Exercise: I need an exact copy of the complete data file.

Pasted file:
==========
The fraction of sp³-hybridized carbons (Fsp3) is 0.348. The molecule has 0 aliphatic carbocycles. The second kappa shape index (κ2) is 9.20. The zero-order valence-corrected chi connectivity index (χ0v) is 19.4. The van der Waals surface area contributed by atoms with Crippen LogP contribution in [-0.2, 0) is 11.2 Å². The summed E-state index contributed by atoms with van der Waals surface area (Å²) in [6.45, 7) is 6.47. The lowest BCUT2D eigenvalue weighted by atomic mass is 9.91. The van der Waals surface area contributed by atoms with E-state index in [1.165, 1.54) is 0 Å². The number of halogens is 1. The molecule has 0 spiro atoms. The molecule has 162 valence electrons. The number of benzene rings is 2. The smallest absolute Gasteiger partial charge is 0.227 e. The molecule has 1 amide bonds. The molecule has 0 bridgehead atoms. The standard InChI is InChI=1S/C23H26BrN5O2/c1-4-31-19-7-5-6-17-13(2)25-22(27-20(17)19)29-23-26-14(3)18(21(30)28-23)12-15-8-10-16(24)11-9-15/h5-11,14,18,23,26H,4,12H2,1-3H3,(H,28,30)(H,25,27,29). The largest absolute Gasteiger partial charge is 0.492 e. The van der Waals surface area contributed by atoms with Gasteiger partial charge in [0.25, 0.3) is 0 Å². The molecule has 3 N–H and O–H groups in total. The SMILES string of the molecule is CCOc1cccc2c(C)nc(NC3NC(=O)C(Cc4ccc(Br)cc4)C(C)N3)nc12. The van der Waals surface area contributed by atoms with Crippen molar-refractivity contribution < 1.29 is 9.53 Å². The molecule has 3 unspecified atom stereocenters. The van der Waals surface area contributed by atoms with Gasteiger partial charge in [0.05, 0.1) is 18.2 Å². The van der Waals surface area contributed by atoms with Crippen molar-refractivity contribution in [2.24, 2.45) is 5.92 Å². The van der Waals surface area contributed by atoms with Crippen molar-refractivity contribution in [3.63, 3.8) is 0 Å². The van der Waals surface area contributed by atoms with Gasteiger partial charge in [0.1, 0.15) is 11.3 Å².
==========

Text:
The fraction of sp³-hybridized carbons (Fsp3) is 0.348. The molecule has 0 aliphatic carbocycles. The second kappa shape index (κ2) is 9.20. The zero-order valence-corrected chi connectivity index (χ0v) is 19.4. The van der Waals surface area contributed by atoms with Crippen LogP contribution in [-0.2, 0) is 11.2 Å². The summed E-state index contributed by atoms with van der Waals surface area (Å²) in [6.45, 7) is 6.47. The lowest BCUT2D eigenvalue weighted by atomic mass is 9.91. The van der Waals surface area contributed by atoms with E-state index in [1.165, 1.54) is 0 Å². The number of halogens is 1. The molecule has 0 spiro atoms. The molecule has 162 valence electrons. The number of benzene rings is 2. The smallest absolute Gasteiger partial charge is 0.227 e. The molecule has 1 amide bonds. The molecule has 0 bridgehead atoms. The standard InChI is InChI=1S/C23H26BrN5O2/c1-4-31-19-7-5-6-17-13(2)25-22(27-20(17)19)29-23-26-14(3)18(21(30)28-23)12-15-8-10-16(24)11-9-15/h5-11,14,18,23,26H,4,12H2,1-3H3,(H,28,30)(H,25,27,29). The largest absolute Gasteiger partial charge is 0.492 e. The van der Waals surface area contributed by atoms with Gasteiger partial charge in [0.25, 0.3) is 0 Å². The molecule has 3 N–H and O–H groups in total. The SMILES string of the molecule is CCOc1cccc2c(C)nc(NC3NC(=O)C(Cc4ccc(Br)cc4)C(C)N3)nc12. The van der Waals surface area contributed by atoms with Crippen molar-refractivity contribution < 1.29 is 9.53 Å². The molecule has 3 unspecified atom stereocenters. The van der Waals surface area contributed by atoms with Gasteiger partial charge in [0.05, 0.1) is 18.2 Å². The van der Waals surface area contributed by atoms with Crippen molar-refractivity contribution in [2.24, 2.45) is 5.92 Å². The van der Waals surface area contributed by atoms with Crippen molar-refractivity contribution in [3.63, 3.8) is 0 Å². The van der Waals surface area contributed by atoms with Gasteiger partial charge in [0.1, 0.15) is 11.3 Å².